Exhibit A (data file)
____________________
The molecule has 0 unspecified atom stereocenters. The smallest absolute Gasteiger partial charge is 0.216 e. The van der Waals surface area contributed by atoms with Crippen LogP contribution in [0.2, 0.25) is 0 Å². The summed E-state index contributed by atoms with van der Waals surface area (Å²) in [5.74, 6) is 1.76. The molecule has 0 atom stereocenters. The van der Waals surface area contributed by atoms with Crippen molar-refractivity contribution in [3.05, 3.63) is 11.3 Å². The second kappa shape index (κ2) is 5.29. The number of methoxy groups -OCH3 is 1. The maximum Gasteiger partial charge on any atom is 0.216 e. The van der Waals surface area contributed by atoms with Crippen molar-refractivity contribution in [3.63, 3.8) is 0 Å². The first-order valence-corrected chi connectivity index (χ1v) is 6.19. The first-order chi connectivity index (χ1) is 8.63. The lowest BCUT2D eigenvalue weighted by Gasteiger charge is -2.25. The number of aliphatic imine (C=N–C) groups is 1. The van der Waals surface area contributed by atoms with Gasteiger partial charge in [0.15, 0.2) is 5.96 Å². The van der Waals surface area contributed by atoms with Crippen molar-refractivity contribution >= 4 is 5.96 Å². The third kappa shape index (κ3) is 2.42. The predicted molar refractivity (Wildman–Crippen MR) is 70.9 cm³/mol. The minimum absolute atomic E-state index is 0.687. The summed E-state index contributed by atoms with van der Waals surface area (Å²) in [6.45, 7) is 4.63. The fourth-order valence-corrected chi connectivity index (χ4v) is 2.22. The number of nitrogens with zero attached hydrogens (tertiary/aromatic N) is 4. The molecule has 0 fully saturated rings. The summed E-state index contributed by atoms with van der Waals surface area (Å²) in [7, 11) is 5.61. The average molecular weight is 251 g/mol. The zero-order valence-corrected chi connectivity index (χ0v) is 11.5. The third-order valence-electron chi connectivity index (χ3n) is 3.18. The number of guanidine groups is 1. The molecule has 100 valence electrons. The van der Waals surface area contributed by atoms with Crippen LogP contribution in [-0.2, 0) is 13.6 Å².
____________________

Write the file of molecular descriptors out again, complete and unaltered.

The molecule has 0 unspecified atom stereocenters. The smallest absolute Gasteiger partial charge is 0.216 e. The van der Waals surface area contributed by atoms with Crippen LogP contribution in [0.2, 0.25) is 0 Å². The summed E-state index contributed by atoms with van der Waals surface area (Å²) in [5.74, 6) is 1.76. The molecule has 0 atom stereocenters. The van der Waals surface area contributed by atoms with Crippen molar-refractivity contribution in [3.05, 3.63) is 11.3 Å². The second kappa shape index (κ2) is 5.29. The number of methoxy groups -OCH3 is 1. The maximum Gasteiger partial charge on any atom is 0.216 e. The van der Waals surface area contributed by atoms with Crippen molar-refractivity contribution in [3.63, 3.8) is 0 Å². The first-order valence-corrected chi connectivity index (χ1v) is 6.19. The first-order chi connectivity index (χ1) is 8.63. The lowest BCUT2D eigenvalue weighted by Gasteiger charge is -2.25. The number of aliphatic imine (C=N–C) groups is 1. The van der Waals surface area contributed by atoms with Gasteiger partial charge in [0.15, 0.2) is 5.96 Å². The van der Waals surface area contributed by atoms with Crippen molar-refractivity contribution >= 4 is 5.96 Å². The third kappa shape index (κ3) is 2.42. The predicted molar refractivity (Wildman–Crippen MR) is 70.9 cm³/mol. The minimum absolute atomic E-state index is 0.687. The summed E-state index contributed by atoms with van der Waals surface area (Å²) in [6.45, 7) is 4.63. The fourth-order valence-corrected chi connectivity index (χ4v) is 2.22. The number of nitrogens with zero attached hydrogens (tertiary/aromatic N) is 4. The molecule has 0 fully saturated rings. The summed E-state index contributed by atoms with van der Waals surface area (Å²) in [7, 11) is 5.61. The average molecular weight is 251 g/mol. The zero-order valence-corrected chi connectivity index (χ0v) is 11.5. The third-order valence-electron chi connectivity index (χ3n) is 3.18. The number of guanidine groups is 1. The molecule has 100 valence electrons. The van der Waals surface area contributed by atoms with Crippen LogP contribution in [-0.2, 0) is 13.6 Å².